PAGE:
For experienced MUCKers, this brief guide will be old hat. But for people new to it, or people who just need a refresh, hopefully this page will be useful. MUDs, MUCKs, or just MU*s in general, are an old-school text interface game or social experience. To use one you’ll need client software. There are many different MU* clients, and a casual Google search will produce many. While the technology is old by this point, they’ve experienced something of a renaissance of late as developers create clients for smartphones, and MU*s, being light on data and power, are pretty good on smartphones too.

If you’re a Windows user, my personal choice of MU* Client is BeipMU as it’s one of the few Desktop clients that still undergoes ongoing development even today. It’s what I use personally, and it’s a fairly full featured client. There are alternatives of course, such as Trebuchet (which is cross-platform), MushClient, GMUD, Mudlet, and so on. In general the basic functionality is the same.

For Linux users, MU* clients tend to use the terminal/command line interface. Some notable and popular clients here are TinyFugue, which was the dominant client for many years in this environment, but there’s also TinTin++, which I use when running Linux.

For Apple users, there are also several choices, including MUDRammer, and also Mudlet again (which is another example of a cross-platform client). I can’t personally guarantee that all of these will be a good fit for a MUCK like Hope Island, but if you’re used to playing on furry-themed MU*s like FurryMUCK, Tapestries or SPR, they’re all likely to work.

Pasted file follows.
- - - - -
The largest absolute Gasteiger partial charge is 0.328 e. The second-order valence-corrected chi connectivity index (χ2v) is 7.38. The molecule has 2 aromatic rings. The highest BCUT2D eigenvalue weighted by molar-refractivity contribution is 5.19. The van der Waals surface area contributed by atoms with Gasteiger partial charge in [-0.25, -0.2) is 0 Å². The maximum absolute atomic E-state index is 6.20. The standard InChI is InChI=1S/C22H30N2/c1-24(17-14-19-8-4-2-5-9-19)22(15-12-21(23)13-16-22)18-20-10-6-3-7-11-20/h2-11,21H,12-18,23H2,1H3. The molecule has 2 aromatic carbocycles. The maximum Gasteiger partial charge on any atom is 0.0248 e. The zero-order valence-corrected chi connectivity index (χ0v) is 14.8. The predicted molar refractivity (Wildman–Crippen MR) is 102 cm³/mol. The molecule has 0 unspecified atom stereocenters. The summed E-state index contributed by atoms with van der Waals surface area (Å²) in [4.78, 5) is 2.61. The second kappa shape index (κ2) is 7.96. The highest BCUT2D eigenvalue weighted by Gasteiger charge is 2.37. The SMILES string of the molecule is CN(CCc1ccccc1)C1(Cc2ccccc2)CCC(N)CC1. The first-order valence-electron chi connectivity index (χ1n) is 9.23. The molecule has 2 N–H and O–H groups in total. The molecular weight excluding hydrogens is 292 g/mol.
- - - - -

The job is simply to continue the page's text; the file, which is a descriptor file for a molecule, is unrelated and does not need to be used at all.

Once you have a client, the way to connect to the server itself is by entering the host-name, which for us is and then a port number. Here, like many servers, we offer two options. If you’re using a client that supports SSL/TLS encryption (which you should), you can use port 2048. If your client for whatever reason doesn’t support secure connections, a plain text connection can be made on port 1024. I highly encourage the use of SSL connections whenever possible.

The next thing to note for new-comers to MUCKs is that once you’re in, you can’t just type away and expect your text to appear to others as-is. Because the game is a text interface, some text inputs are reserved for doors between rooms, or various commands or programs. As such, you need to specify that you’re saying something out loud, or posing an action. These are commonly the say and pose commands respectively. For example, I can type say Hello world! and other users would see Sheridan says, "Hello world!", or pose waves! would be Sheridan waves!. There are often shorthands for these commands, for example, you can say by simply typing an opening quotation mark, "Hello world! and you can pose using the colon character, :waves!

In Hope Island, many of the routes between various rooms use the cardinal directions, such as North, East, etc. This is common in text-based games. In almost all rooms, the exits are listed below the room’s text description, and you can enter those exit names directly to travel through them. Hopefully you found this basic tutorial on connecting to and moving around in a MUCK useful. In the future I’ll use the Blog portion of this website for more detailed posts on various aspects of playing on Hope Island MUCK in particular.